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Re: [textualcriticism] Re: How many Variants per category

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  • Greg Sahlstrom
    I recently read a 1966 article that estimated New Testament textual variants as perhaps 300,000. More recently estimates of 300,000 to 400,000 appeared in
    Message 1 of 12 , Apr 4, 2008
      I recently read a 1966 article that estimated New Testament textual
      variants as perhaps 300,000. More recently estimates of 300,000 to
      400,000 appeared in Bart Ehrman's "Misquoting Jesus". Yet, books
      I've read have largely based their estimates of variants on
      multiplying estimates that were based on John Mill's listing of
      variants in 1707. Of the 300,000 - 400,000 variants in manuscripts
      (or whatever the current total might be), I read that these represent
      perhaps 10,000 places in the New Testament. Does anyone have sources
      of newer information that include some sort of verification of the
      numbers (more than educated guesses)?

      Greg Sahlstrom
    • Michael Marlowe
      ... Eddie, thanks for this. I think it shows how useless this kind of number-crunching can be--especially in a linguistic field of study like TC--and how
      Message 2 of 12 , Apr 5, 2008
        Eddie Mishoe wrote:

        > Let's use John 1.1a as an example:
        >
        > EN ARCH HN hO LOGOS (base text)
        > 1. ARCH HN hO LOGOS (EN omitted)
        > 2. EN ARCH hO LOGOS (HN omitted)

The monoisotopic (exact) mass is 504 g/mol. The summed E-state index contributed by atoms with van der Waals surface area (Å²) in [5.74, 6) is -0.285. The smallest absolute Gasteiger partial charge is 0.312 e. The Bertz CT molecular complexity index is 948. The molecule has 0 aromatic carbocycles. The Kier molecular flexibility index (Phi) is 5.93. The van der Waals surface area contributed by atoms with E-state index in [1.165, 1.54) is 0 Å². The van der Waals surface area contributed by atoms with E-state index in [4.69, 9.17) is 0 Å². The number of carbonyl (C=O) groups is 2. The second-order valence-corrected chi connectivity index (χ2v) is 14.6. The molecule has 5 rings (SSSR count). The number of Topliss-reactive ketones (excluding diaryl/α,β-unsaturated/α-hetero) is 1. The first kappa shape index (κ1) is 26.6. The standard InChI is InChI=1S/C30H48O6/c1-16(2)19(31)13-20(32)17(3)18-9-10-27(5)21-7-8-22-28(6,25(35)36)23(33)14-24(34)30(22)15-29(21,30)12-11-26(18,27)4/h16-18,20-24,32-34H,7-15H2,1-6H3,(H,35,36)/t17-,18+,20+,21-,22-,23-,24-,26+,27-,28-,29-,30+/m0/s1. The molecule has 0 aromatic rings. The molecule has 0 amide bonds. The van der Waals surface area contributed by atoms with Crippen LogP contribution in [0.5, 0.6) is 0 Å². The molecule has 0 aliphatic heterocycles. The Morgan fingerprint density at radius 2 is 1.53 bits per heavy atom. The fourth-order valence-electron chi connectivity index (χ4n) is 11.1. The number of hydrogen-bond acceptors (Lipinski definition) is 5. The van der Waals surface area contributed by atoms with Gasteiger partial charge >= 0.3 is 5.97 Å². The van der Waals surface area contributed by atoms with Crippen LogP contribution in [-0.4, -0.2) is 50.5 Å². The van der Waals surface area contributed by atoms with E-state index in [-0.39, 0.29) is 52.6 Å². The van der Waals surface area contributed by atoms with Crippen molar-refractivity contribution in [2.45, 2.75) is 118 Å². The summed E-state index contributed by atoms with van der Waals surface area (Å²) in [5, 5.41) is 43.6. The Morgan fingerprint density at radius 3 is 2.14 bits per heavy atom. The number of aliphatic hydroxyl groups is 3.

> 3. hO LOGOS HN EN ARCH (word order)
        > 4. hO LOGOS EN ARCH HN (word order)
        > 5. LOGOS HN EN ARCH (hO omitted)
        > 6. HN EN ARCH LOGOS (2 variants, hO omitted, word
        > order)
        > 7. ARCH HN hO LOGOS (EN omitted)
        > 8. HN hO LOGOS ARCH (2 variants, EN omitted, word
        > order)
        > 9. EN ARCH hO LOGOS (HN omitted)
        > 10. EN ARC HN hO LOGOS (omitted letter in ARCH)
        > 11. EN ACH HN LOGOS (omitted letter in ARCH and
        > omitted hO)
        > etc.
        >
        > As you can see, I can exceed the 400,000 variants
        > without the need to ever use another word other than
        > those in the GNT. By the above permutations, I could
        > exceed millions of variants...


        Eddie, thanks for this. I think it shows how useless this kind of
        number-crunching can be--especially in a linguistic field of study like
        TC--and how misleading statistics can be when they are presented without
        exact and complete information about how they were generated.

        Michael Marlowe
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